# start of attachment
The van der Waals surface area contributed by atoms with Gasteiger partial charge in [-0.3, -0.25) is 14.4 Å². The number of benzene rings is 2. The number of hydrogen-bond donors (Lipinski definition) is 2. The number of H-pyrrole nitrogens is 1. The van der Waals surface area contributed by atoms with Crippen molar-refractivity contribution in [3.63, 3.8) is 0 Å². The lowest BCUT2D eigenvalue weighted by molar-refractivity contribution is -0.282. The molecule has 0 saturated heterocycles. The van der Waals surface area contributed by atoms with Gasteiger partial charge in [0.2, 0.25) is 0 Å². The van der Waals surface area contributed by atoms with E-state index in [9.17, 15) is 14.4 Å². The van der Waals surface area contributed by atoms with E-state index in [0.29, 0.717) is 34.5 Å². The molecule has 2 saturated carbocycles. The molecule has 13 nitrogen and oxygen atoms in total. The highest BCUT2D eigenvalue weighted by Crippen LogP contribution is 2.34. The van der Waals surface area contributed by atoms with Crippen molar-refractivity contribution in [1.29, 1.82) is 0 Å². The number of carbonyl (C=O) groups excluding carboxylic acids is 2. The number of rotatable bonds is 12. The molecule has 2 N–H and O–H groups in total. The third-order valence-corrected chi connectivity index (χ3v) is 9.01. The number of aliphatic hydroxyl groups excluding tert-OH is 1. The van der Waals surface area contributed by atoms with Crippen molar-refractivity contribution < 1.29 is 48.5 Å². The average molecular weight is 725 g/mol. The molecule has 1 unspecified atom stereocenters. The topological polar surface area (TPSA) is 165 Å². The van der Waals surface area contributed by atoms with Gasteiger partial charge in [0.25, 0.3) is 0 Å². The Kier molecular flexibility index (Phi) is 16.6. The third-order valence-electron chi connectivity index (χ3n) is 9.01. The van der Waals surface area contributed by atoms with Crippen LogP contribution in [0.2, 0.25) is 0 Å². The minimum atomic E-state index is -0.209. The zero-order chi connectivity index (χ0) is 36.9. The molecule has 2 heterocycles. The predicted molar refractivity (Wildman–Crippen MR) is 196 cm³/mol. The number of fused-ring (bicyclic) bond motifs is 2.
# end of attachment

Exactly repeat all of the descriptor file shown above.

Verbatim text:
The van der Waals surface area contributed by atoms with Gasteiger partial charge in [-0.3, -0.25) is 14.4 Å². The number of benzene rings is 2. The number of hydrogen-bond donors (Lipinski definition) is 2. The number of H-pyrrole nitrogens is 1. The van der Waals surface area contributed by atoms with Crippen molar-refractivity contribution in [3.63, 3.8) is 0 Å². The lowest BCUT2D eigenvalue weighted by molar-refractivity contribution is -0.282. The molecule has 0 saturated heterocycles. The van der Waals surface area contributed by atoms with Gasteiger partial charge in [0.2, 0.25) is 0 Å². The van der Waals surface area contributed by atoms with E-state index in [9.17, 15) is 14.4 Å². The van der Waals surface area contributed by atoms with E-state index in [0.29, 0.717) is 34.5 Å². The molecule has 2 saturated carbocycles. The molecule has 13 nitrogen and oxygen atoms in total. The highest BCUT2D eigenvalue weighted by Crippen LogP contribution is 2.34. The van der Waals surface area contributed by atoms with Crippen molar-refractivity contribution in [1.29, 1.82) is 0 Å². The number of carbonyl (C=O) groups excluding carboxylic acids is 2. The number of rotatable bonds is 12. The molecule has 2 N–H and O–H groups in total. The third-order valence-corrected chi connectivity index (χ3v) is 9.01. The number of aliphatic hydroxyl groups excluding tert-OH is 1. The van der Waals surface area contributed by atoms with Crippen molar-refractivity contribution < 1.29 is 48.5 Å². The average molecular weight is 725 g/mol. The molecule has 1 unspecified atom stereocenters. The topological polar surface area (TPSA) is 165 Å². The van der Waals surface area contributed by atoms with Gasteiger partial charge in [0.25, 0.3) is 0 Å². The Kier molecular flexibility index (Phi) is 16.6. The third-order valence-electron chi connectivity index (χ3n) is 9.01. The van der Waals surface area contributed by atoms with Crippen LogP contribution in [0.2, 0.25) is 0 Å². The minimum atomic E-state index is -0.209. The zero-order chi connectivity index (χ0) is 36.9. The molecule has 2 heterocycles. The predicted molar refractivity (Wildman–Crippen MR) is 196 cm³/mol. The number of fused-ring (bicyclic) bond motifs is 2.